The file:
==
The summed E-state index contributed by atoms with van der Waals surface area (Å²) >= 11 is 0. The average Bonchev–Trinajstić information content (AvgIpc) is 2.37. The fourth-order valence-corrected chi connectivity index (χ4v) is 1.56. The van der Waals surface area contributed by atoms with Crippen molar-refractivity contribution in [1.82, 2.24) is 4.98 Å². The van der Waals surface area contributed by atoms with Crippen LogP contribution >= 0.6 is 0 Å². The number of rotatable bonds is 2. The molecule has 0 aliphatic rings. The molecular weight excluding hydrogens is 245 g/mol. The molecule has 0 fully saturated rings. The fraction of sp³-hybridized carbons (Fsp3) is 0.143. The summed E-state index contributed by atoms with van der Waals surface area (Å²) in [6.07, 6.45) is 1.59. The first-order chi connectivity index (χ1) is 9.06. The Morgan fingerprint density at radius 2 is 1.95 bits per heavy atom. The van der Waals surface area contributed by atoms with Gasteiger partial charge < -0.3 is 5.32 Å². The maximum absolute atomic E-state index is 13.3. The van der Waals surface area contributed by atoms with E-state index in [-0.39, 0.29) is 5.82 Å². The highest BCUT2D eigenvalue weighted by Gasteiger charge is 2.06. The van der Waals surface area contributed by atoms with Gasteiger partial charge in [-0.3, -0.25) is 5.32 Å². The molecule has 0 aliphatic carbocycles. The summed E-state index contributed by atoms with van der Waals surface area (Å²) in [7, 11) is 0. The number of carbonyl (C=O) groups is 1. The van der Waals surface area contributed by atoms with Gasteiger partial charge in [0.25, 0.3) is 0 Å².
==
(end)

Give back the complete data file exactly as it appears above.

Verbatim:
The summed E-state index contributed by atoms with van der Waals surface area (Å²) >= 11 is 0. The average Bonchev–Trinajstić information content (AvgIpc) is 2.37. The fourth-order valence-corrected chi connectivity index (χ4v) is 1.56. The van der Waals surface area contributed by atoms with Crippen molar-refractivity contribution in [1.82, 2.24) is 4.98 Å². The van der Waals surface area contributed by atoms with Crippen LogP contribution >= 0.6 is 0 Å². The number of rotatable bonds is 2. The molecule has 0 aliphatic rings. The molecular weight excluding hydrogens is 245 g/mol. The molecule has 0 fully saturated rings. The fraction of sp³-hybridized carbons (Fsp3) is 0.143. The summed E-state index contributed by atoms with van der Waals surface area (Å²) in [6.07, 6.45) is 1.59. The first-order chi connectivity index (χ1) is 9.06. The Morgan fingerprint density at radius 2 is 1.95 bits per heavy atom. The van der Waals surface area contributed by atoms with Gasteiger partial charge < -0.3 is 5.32 Å². The maximum absolute atomic E-state index is 13.3. The van der Waals surface area contributed by atoms with E-state index in [-0.39, 0.29) is 5.82 Å². The highest BCUT2D eigenvalue weighted by Gasteiger charge is 2.06. The van der Waals surface area contributed by atoms with Gasteiger partial charge in [-0.3, -0.25) is 5.32 Å². The molecule has 0 aliphatic carbocycles. The summed E-state index contributed by atoms with van der Waals surface area (Å²) in [7, 11) is 0. The number of carbonyl (C=O) groups is 1. The van der Waals surface area contributed by atoms with Gasteiger partial charge in [0.25, 0.3) is 0 Å².